Roseann Spitznagel Jim Wetzel And Mike Ciancibello 2 25 15

Brief Introductions:

Roseann Spitznagel

  • Graduated from JCU in 1995
    • BS Computer Science
  • 20 years of IT experience working in the Finance, Healthcare, and Consulting industries
  • Started at the Cleveland Clinic in 2007
    • Responsible for Software Development, RIS (Radiology Information System), Project Management, and Training & Education groups.

Jim Wetzel

  • Graduated from JCU in 2001
    • BS Computer Science
  • Worked for National City Bank for 7 years
    • Lead developer/Application Architect for Branch/Call Center Systems
  • Started at the Cleveland Clinic in 2008
    • Responsible for Ancillary Imaging applications & Imaging Business Intelligence

Mike Ciancibello

  • Graduated from JCU in 2014
    • BS Computer Science
  • Worked for American Greetings
    • 2 consecutive summer internships
    • Web/Mobile Development
  • Started at Cleveland Clinic in 2014
    • Responsible for Ancillary Imaging application & Imaging Business Intelligence

Summary of Presentation:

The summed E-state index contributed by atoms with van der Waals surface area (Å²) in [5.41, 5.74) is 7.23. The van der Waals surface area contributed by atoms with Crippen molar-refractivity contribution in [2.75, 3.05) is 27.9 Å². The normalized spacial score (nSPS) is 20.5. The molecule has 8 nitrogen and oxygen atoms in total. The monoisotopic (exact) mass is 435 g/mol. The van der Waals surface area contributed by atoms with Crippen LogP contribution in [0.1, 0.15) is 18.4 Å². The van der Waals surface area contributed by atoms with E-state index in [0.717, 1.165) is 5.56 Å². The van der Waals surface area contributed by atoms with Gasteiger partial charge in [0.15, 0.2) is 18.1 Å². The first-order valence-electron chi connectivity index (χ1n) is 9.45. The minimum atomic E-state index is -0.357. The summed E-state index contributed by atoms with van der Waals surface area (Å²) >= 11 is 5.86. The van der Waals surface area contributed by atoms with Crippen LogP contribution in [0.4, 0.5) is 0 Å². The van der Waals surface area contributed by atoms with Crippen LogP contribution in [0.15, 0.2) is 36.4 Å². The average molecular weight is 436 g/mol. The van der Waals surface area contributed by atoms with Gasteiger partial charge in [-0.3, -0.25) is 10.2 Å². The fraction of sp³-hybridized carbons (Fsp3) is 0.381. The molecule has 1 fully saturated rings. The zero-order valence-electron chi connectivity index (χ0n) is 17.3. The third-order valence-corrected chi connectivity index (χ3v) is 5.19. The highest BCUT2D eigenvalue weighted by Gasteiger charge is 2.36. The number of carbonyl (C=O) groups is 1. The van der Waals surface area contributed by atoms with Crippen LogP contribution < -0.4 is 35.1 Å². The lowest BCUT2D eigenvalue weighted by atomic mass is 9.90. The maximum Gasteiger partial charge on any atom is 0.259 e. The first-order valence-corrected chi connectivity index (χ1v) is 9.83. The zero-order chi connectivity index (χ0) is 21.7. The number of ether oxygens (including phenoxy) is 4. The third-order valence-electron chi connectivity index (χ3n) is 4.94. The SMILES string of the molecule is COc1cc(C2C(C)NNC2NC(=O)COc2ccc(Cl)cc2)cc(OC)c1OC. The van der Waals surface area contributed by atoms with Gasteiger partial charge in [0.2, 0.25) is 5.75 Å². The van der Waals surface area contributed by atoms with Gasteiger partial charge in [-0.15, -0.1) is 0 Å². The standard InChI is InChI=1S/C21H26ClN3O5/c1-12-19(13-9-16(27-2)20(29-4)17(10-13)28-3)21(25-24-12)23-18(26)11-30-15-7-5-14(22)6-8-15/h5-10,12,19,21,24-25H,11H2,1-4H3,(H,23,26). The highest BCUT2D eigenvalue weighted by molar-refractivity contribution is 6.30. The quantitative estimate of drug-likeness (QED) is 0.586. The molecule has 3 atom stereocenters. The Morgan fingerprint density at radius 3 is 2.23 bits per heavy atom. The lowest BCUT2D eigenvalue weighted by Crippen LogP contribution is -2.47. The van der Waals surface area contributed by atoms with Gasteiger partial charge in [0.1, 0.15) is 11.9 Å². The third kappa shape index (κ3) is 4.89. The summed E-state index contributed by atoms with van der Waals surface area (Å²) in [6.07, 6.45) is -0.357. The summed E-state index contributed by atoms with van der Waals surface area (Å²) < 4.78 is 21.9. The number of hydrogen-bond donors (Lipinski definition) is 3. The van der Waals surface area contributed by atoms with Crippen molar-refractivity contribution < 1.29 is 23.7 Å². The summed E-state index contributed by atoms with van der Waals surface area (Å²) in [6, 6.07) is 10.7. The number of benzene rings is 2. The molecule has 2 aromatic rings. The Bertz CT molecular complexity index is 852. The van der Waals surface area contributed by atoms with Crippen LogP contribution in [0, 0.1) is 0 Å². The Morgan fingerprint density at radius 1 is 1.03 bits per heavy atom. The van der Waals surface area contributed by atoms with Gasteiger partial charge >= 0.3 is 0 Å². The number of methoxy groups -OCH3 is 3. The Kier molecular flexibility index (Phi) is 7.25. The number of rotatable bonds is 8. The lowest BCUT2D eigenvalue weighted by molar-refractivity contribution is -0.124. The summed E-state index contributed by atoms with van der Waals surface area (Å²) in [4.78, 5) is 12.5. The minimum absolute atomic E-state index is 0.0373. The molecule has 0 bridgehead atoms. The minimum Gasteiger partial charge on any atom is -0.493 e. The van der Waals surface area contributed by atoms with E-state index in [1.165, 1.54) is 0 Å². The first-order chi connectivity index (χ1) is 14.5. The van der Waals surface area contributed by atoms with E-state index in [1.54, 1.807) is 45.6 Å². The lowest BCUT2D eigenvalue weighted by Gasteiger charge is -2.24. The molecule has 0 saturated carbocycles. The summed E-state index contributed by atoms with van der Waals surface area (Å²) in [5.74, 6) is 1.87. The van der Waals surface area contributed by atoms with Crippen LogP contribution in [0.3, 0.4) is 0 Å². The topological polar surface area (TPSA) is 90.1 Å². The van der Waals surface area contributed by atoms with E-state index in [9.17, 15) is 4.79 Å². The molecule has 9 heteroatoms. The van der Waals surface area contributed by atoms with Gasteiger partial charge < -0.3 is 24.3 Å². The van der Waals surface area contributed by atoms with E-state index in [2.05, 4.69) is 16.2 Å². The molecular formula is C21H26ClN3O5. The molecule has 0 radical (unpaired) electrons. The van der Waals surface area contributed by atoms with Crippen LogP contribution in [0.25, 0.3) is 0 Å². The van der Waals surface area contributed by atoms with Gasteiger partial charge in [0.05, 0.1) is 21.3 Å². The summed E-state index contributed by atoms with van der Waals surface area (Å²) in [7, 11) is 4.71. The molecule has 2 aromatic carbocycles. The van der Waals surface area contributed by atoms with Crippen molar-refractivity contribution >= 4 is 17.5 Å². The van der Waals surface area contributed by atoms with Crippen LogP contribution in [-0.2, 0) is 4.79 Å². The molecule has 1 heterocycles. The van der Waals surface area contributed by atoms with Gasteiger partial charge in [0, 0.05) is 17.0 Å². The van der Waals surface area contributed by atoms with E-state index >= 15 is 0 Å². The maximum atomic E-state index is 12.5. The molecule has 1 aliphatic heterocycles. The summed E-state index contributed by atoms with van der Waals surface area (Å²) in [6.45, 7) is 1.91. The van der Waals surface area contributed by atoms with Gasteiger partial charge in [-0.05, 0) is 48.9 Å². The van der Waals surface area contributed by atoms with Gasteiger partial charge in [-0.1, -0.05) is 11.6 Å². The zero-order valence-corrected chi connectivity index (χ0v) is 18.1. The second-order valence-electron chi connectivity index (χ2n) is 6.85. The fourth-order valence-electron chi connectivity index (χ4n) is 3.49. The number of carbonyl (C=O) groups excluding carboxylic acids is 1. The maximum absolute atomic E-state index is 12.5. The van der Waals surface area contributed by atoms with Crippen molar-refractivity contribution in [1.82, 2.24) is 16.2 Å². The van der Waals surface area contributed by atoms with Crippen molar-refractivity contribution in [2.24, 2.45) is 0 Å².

First and foremost, create good relationships and frequently interact with users of your applications. They will teach you more than anyone else about how to improve it and what needs tweeking/removing/etc. The Imaging Data Manager project was a prime example of this. As Jim and Mike worked with the users that were doing the data entry using the application, they not only got direct feedback from the users, but got to watch firsthand how the users were interacting with the system in ways that they could not have foreseen. As these interactions continued, Jim and Mike could continue to improve and test new ideas that they had for the application.

Along the same lines, making sure that you understand the lingo and jargon that your users consistently use is sometimes just as important as knowing the technical jargon that goes along with being a developer. If you can't understand what users are really asking for then no amount of technical expertise will make up for that. It's equally important to also be able to tone down the technical jargon when talking to users/clients so that they can understand your intentions as best as possible. Communication is key!